“In Somalia’s capital Mogadishu the rains have flooded the shelters of some 2,800 people in Sigale IDP Camp. In response we are distributing 4,500 assistance kits with plastic sheets, supporting sticks, plastic buckets and soap. More distributions are planned for some of the worst affected IDP Camps there.”

The rains have also hampered road access and delayed the delivery of emergency food. Among the most vulnerable are children who have been displaced within the country by conflict and hunger.

SOUNDBITE (English) Marixie Mercado, Spokesperson UNICEF:
“1.5 million children in southern Somalia are in need of humanitarian assistance, and this includes 450,000 acutely malnourished children including 190,000 of whom, are so severely malnourished that they will die within weeks if they do not get assistance.”

Tarik Jasarevic, Spokesperson World Health Organization updated journalists in Geneva on the ongoing cholera epidemic.

SOUNDBITE (English) Tarik Jasarevic, Spokesperson World Health Organization:
“A cholera epidemic is ongoing in Somalia. During the first two weeks of October, 2,810 cases of AWD with 66 related deaths were reported in the south and central zone. On October 18, a WHO team collected 34 stool samples from Acute Watery Diarrhoea cases in several facilities in Mogadishu. Of all the samples 15 or 44 percent tested positive for Vibrio cholera.”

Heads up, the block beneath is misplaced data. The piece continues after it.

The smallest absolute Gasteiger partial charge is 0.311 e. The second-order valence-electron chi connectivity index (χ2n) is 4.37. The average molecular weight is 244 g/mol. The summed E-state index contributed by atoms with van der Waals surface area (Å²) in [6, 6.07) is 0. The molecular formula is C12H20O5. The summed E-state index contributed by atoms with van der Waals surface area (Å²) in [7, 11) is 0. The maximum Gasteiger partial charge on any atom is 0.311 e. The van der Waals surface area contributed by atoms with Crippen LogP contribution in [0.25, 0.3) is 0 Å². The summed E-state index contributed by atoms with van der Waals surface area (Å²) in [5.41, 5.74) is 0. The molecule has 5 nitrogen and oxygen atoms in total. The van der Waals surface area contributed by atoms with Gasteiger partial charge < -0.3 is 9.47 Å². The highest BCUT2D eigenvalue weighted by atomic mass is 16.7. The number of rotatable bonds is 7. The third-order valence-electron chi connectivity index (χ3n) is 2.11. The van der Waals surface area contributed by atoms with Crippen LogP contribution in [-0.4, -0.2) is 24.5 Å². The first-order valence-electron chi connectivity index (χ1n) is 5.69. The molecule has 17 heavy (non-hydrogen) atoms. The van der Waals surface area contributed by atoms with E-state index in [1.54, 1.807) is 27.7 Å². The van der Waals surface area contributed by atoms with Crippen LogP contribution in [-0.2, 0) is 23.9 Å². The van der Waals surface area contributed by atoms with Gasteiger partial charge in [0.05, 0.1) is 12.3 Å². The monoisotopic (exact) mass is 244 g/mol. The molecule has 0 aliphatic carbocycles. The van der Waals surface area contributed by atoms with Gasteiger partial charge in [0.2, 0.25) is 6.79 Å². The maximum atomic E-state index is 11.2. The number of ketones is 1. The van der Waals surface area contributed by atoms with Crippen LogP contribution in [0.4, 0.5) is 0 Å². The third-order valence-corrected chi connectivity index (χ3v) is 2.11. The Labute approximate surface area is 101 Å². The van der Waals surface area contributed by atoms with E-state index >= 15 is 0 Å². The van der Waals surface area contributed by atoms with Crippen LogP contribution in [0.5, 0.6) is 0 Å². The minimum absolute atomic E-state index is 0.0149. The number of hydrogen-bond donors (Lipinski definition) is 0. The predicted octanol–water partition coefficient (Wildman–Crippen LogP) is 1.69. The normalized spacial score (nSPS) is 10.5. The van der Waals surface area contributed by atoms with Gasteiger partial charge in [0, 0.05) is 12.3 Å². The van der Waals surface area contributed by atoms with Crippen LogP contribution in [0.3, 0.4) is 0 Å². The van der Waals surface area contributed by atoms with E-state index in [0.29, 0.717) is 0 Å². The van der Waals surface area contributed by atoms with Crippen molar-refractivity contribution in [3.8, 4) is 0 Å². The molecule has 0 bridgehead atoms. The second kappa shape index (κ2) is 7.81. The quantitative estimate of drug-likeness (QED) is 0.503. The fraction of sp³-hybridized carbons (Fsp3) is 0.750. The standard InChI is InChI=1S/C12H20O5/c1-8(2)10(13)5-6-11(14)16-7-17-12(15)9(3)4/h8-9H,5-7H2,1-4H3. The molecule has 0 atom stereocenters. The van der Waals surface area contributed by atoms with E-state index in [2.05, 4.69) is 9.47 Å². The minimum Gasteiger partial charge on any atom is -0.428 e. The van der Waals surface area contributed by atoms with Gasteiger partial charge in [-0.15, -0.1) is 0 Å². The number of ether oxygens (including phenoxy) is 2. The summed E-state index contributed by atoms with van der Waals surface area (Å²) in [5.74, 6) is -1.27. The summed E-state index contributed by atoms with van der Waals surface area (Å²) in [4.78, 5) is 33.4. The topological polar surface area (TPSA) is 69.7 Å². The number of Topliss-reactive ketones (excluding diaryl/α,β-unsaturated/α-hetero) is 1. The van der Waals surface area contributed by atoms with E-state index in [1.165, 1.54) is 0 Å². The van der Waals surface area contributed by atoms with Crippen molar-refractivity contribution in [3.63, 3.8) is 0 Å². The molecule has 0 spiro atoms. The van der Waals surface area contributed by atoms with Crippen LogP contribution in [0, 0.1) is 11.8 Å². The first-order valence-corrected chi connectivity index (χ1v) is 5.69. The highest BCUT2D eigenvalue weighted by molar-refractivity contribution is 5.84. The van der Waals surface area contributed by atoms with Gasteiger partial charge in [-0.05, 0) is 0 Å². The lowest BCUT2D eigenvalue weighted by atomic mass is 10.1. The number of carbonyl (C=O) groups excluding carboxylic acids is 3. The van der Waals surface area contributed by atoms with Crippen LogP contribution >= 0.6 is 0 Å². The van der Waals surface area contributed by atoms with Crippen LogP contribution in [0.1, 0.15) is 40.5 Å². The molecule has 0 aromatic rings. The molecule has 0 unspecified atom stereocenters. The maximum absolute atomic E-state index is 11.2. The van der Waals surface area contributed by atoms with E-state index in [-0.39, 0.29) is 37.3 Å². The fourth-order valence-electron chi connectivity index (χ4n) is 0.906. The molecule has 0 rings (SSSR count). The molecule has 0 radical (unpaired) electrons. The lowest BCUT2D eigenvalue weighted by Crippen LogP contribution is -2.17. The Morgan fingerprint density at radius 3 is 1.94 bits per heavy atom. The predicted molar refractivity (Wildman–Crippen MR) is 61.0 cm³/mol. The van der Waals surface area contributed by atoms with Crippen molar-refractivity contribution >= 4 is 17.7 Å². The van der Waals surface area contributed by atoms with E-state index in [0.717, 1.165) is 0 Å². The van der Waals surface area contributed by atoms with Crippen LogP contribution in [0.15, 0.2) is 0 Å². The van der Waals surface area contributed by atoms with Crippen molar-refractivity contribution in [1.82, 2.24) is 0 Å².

In Mogadishu, Humanitarian Coordinator Mark Bowden said that although rains are welcome as they guarantee a harvest in January, but it also brings added concerns.

SOUNDBITE (English) Mark Bowden, Humanitarian Coordinator and UNDP Resident Representative for Somalia:
“One of the major challenges of the rainy season is to get seeds into place in the main growing areas. That’s started to happen. In fact, I understand that the main seed distribution has taken place from FAO and that other organizations are still moving on seed distribution. What we need to ensure now is that there are people who will undertake the planting and invest their labour in the situation. But the rains also bring bad news, in that they bring problems in terms of disease. Communicable diseases are increasing. The major risk is malaria, for example, which in the 1992 crisis was the big killer.”

Drought and insecurity in Somalia has forced more than 330,000 people to flee the country this year, with the vast majority going to neighbouring Kenya, Ethiopia, Yemen and Djibouti.
In the Dadaab refugee complex in Kenya where some 5,000 people have lost their homes due to the flood waters, UNHCR and its partners have moved them to dryer parts of the camps, and provided blankets and sleeping mats while working to improve drainage in the flooded areas.
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CH UNTV / OCHA / FILE
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U111104a